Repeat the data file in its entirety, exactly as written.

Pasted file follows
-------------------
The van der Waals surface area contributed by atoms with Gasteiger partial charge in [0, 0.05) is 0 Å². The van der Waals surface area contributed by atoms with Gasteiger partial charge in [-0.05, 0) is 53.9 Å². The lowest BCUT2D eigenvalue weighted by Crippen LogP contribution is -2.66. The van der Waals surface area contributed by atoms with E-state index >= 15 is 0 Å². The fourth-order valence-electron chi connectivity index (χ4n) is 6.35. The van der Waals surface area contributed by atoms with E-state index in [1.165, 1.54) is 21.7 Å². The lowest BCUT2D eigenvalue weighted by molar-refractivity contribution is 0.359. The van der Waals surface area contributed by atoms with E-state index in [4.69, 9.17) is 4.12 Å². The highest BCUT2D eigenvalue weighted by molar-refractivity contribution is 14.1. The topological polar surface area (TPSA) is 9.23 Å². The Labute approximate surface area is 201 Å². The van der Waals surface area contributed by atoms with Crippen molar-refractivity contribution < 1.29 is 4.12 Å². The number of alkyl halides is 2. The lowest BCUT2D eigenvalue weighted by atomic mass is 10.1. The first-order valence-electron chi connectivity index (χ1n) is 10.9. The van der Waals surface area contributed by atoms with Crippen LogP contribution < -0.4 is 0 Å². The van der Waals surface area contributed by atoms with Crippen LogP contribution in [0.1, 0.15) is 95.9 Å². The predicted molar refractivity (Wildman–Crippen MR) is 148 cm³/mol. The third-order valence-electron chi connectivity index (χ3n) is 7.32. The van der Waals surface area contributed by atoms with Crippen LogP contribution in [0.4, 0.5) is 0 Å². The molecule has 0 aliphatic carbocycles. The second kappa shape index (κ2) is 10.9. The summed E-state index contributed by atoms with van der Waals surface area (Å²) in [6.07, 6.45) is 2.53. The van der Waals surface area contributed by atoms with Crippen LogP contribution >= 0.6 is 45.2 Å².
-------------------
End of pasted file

The van der Waals surface area contributed by atoms with Gasteiger partial charge in [0, 0.05) is 0 Å². The van der Waals surface area contributed by atoms with Gasteiger partial charge in [-0.05, 0) is 53.9 Å². The lowest BCUT2D eigenvalue weighted by Crippen LogP contribution is -2.66. The van der Waals surface area contributed by atoms with E-state index >= 15 is 0 Å². The fourth-order valence-electron chi connectivity index (χ4n) is 6.35. The van der Waals surface area contributed by atoms with E-state index in [1.165, 1.54) is 21.7 Å². The lowest BCUT2D eigenvalue weighted by molar-refractivity contribution is 0.359. The van der Waals surface area contributed by atoms with E-state index in [4.69, 9.17) is 4.12 Å². The highest BCUT2D eigenvalue weighted by molar-refractivity contribution is 14.1. The topological polar surface area (TPSA) is 9.23 Å². The Labute approximate surface area is 201 Å². The van der Waals surface area contributed by atoms with Crippen molar-refractivity contribution < 1.29 is 4.12 Å². The number of alkyl halides is 2. The lowest BCUT2D eigenvalue weighted by atomic mass is 10.1. The first-order valence-electron chi connectivity index (χ1n) is 10.9. The van der Waals surface area contributed by atoms with Crippen LogP contribution < -0.4 is 0 Å². The van der Waals surface area contributed by atoms with Crippen LogP contribution in [0.1, 0.15) is 95.9 Å². The predicted molar refractivity (Wildman–Crippen MR) is 148 cm³/mol. The third-order valence-electron chi connectivity index (χ3n) is 7.32. The van der Waals surface area contributed by atoms with Crippen LogP contribution in [0.4, 0.5) is 0 Å². The molecule has 0 aliphatic carbocycles. The second kappa shape index (κ2) is 10.9. The summed E-state index contributed by atoms with van der Waals surface area (Å²) in [6.07, 6.45) is 2.53. The van der Waals surface area contributed by atoms with Crippen LogP contribution >= 0.6 is 45.2 Å².